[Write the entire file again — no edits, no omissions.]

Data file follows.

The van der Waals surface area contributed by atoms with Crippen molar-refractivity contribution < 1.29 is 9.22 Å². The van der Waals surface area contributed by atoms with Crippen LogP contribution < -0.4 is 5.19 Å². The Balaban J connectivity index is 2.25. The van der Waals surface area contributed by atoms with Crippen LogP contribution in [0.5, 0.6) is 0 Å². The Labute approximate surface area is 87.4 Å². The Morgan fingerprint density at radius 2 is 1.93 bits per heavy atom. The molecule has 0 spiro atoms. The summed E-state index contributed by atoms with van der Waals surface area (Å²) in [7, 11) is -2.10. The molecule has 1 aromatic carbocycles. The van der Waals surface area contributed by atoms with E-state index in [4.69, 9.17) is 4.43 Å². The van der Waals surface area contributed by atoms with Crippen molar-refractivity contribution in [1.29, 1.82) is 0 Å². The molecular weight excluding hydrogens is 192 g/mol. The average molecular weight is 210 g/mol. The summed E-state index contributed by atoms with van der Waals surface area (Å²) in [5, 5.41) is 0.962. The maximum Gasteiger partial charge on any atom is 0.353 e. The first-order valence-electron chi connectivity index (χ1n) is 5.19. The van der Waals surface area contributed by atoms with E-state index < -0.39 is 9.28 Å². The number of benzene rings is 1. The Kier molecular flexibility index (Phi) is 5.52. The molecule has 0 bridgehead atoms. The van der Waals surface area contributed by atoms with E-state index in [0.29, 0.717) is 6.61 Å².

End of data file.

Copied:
The van der Waals surface area contributed by atoms with Crippen molar-refractivity contribution < 1.29 is 9.22 Å². The van der Waals surface area contributed by atoms with Crippen LogP contribution < -0.4 is 5.19 Å². The Balaban J connectivity index is 2.25. The van der Waals surface area contributed by atoms with Crippen LogP contribution in [0.5, 0.6) is 0 Å². The Labute approximate surface area is 87.4 Å². The Morgan fingerprint density at radius 2 is 1.93 bits per heavy atom. The molecule has 0 spiro atoms. The summed E-state index contributed by atoms with van der Waals surface area (Å²) in [7, 11) is -2.10. The molecule has 1 aromatic carbocycles. The van der Waals surface area contributed by atoms with E-state index in [4.69, 9.17) is 4.43 Å². The van der Waals surface area contributed by atoms with Crippen molar-refractivity contribution in [1.29, 1.82) is 0 Å². The molecular weight excluding hydrogens is 192 g/mol. The average molecular weight is 210 g/mol. The summed E-state index contributed by atoms with van der Waals surface area (Å²) in [5, 5.41) is 0.962. The maximum Gasteiger partial charge on any atom is 0.353 e. The first-order valence-electron chi connectivity index (χ1n) is 5.19. The van der Waals surface area contributed by atoms with E-state index < -0.39 is 9.28 Å². The number of benzene rings is 1. The Kier molecular flexibility index (Phi) is 5.52. The molecule has 0 bridgehead atoms. The van der Waals surface area contributed by atoms with E-state index in [0.29, 0.717) is 6.61 Å².